Arctic Sea Ice Appears to Have Hit its Annual Maximum Extent, NASA Says

After growing through fall and winter, arctic sea ice appears to have hit its yearly maximum extent on February 25th, 2022. This wintertime extent of the year is the 10th-lowest in the satellite record retained by the National Snow and Ice Data Center, one of NASA’s Distributed Active Archive Centers.

Arctic Sea Ice Appears to Have Hit its Annual Maximum Extent, NASA Says.
This image shows the average concentration of Arctic sea ice on February 25th, 2022. The yellow outline shows the median sea ice extent for the month of March, when the ice generally reaches its maximum extent, as observed by satellites from 1981 to 2010. A median is the middle value. That is, half of the extents were larger than the line, and half were smaller. Image Credit: Joshua Stevens/NASA Earth Observatory

Arctic sea ice extent went high at 5.75 million square miles (14.88 million square kilometers) and is approximately 297,300 square miles (770,000 square kilometers) below 1981 to 2010 average maximum. It is equivalent to missing an area of ice that is slightly bigger compared to Texas and Maine combined. This maximum ties with 2015 as the third earliest on record.

On a yearly basis, sea ice waxes and wanes with the seasons. In the Arctic, it achieves its maximum extent around March following growing through the colder months and decreases to its minimum extent in September after melting in the warmer months. In the Southern Hemisphere, an opposite cycle has been followed by the Antarctic sea ice.

To evaluate the sea ice extent, satellite sensors collect sea ice data that has been processed into daily images. Here, each image grid cell spans an area of approximately 15 miles by 15 miles (25 km by 25 km). Furthermore, scientists make use of these images to evaluate the extent of the ocean where sea ice spans a minimum of 15% of the water.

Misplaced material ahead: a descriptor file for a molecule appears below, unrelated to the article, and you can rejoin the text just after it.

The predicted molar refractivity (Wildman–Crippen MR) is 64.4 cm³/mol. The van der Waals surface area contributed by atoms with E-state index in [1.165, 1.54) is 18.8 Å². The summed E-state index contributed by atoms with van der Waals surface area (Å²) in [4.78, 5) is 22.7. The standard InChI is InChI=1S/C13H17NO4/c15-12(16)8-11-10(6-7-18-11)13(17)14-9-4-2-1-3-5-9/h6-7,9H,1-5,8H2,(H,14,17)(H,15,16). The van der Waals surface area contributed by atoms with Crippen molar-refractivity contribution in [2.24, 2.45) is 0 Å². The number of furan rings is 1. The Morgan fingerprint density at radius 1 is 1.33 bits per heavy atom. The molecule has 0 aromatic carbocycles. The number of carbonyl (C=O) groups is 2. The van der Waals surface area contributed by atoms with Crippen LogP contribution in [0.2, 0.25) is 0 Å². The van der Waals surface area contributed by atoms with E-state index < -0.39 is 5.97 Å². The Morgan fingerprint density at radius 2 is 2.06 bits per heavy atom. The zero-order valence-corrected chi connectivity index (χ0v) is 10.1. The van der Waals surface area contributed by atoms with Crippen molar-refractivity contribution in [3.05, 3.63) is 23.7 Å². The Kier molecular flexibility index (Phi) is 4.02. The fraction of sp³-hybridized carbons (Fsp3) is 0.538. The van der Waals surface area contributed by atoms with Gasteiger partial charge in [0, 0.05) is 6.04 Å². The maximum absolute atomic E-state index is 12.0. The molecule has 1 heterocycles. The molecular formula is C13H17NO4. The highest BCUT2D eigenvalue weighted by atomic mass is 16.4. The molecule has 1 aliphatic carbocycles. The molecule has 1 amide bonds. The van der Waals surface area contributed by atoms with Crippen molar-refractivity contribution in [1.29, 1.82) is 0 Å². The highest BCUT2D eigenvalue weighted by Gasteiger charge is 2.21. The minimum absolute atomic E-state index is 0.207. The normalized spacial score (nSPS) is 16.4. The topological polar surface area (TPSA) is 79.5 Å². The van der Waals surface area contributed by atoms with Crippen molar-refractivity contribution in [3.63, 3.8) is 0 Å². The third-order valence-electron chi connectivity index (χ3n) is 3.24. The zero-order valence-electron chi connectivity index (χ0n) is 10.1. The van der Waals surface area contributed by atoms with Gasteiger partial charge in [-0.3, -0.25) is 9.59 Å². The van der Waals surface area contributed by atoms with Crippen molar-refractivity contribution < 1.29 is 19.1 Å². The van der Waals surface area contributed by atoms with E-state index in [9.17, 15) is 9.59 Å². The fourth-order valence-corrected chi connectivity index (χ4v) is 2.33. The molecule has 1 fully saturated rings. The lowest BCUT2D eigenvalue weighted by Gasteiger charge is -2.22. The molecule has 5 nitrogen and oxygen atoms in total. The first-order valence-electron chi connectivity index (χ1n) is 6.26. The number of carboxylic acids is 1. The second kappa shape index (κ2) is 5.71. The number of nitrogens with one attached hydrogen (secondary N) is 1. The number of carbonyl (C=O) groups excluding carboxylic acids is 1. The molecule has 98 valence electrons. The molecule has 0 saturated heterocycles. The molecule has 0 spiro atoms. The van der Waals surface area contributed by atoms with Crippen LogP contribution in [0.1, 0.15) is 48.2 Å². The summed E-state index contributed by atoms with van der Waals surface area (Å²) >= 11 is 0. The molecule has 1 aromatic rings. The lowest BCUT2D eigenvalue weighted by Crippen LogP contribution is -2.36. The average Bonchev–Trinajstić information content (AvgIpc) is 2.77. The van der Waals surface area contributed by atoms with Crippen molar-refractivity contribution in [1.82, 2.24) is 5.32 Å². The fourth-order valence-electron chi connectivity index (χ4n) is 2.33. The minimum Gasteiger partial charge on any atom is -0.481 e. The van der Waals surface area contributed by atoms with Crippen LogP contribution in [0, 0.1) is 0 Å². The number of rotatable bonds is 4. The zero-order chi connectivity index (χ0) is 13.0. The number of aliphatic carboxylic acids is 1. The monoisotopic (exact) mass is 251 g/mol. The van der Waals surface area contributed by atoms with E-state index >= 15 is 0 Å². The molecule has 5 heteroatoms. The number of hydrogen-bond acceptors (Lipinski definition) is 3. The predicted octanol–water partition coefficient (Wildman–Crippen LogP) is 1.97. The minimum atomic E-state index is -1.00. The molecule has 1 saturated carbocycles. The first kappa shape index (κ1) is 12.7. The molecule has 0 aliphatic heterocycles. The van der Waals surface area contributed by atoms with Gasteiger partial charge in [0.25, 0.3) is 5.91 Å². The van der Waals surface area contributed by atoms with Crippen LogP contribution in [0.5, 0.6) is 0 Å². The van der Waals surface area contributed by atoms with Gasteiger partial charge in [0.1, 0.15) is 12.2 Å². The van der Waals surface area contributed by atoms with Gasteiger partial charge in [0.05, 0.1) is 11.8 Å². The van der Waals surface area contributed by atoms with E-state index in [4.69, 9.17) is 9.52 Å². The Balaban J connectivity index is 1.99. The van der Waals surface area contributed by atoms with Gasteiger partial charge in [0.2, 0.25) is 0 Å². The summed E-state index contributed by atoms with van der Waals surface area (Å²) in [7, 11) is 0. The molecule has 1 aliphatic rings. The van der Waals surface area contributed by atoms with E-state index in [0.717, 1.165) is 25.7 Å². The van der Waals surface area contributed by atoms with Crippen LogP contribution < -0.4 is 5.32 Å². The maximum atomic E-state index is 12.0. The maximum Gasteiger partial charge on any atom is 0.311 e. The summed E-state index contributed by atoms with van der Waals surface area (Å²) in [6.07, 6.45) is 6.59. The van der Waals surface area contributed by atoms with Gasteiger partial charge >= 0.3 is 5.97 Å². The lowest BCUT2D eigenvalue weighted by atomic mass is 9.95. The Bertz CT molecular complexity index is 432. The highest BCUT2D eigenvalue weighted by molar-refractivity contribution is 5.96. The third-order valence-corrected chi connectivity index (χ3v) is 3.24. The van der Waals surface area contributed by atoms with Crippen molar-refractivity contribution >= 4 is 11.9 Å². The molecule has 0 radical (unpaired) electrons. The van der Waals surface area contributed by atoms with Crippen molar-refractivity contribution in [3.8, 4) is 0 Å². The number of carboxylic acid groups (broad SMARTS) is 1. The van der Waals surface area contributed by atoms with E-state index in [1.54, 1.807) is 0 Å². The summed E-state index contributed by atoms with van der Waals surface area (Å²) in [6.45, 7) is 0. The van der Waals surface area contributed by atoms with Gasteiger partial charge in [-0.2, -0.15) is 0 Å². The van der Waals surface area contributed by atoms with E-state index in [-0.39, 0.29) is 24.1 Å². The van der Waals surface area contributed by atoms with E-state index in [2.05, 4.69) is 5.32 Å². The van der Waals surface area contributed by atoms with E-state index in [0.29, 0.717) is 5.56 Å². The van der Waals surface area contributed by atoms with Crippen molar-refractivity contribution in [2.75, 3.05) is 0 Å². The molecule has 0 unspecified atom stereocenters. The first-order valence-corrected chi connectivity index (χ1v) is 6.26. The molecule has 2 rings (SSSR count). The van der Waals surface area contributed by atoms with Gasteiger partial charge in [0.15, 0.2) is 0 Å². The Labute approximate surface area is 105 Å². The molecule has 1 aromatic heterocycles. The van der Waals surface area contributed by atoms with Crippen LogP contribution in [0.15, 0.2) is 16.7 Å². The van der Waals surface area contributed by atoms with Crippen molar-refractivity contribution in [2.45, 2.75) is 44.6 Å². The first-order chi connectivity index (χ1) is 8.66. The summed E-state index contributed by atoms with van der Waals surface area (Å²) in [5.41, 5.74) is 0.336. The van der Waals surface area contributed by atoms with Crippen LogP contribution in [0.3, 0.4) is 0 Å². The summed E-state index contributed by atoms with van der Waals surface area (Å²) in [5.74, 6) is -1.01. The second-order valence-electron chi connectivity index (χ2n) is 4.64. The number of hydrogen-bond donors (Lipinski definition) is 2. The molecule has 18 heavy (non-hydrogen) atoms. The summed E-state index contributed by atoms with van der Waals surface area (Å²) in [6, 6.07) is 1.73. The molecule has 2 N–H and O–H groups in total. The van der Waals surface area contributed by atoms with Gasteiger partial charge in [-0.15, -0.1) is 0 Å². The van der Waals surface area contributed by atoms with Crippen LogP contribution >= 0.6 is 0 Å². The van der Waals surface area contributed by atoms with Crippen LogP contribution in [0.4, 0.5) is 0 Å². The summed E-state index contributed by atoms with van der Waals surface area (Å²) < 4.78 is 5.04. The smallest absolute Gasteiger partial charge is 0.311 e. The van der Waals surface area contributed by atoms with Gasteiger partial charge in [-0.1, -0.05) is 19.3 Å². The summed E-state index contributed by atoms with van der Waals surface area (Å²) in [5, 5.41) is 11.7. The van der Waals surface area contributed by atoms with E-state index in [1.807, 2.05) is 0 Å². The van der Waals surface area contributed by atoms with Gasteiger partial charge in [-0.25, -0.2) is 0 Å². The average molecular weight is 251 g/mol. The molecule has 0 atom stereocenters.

As satellites started reliably tracking sea ice in 1979, optimum extents in the Arctic have dropped at a speed of around 13% every 10 years. This has the minimum extents falling at nearly 2.7% per decade.

These trends are connected to warming caused as a result of human activities like emitting carbon dioxide. This traps heat in the air and causes an increase in temperatures. Also, NASA’s analysis shows how the Arctic is warming nearly three times quicker compared to other regions.

This February (2022), Antarctic sea ice declined to a record-low minimum extent. However, unlike in the Arctic, this sea ice has displayed uneven ups and downs mostly due to the geographical features that encircle it. Winds and ocean currents associated with the Southern Ocean and Antarctica have a powerful impact on the sea ice extent.

In the Arctic, sea ice has been encircled by land, whereas sea ice in the Antarctic is surrounded just by the ocean and can thus spread out more freely. On the whole, the Antarctic sea ice record displays a slightly upward–but almost flat–trend or increase.

Benefits in the Antarctic sea ice are not large enough to offset the Arctic losses. The ice present in both regions helps control global temperatures. Also, if the Antarctic gains balanced sea ice levels throughout the world, Arctic sea ice losses could still add up to additional regional and global warming.


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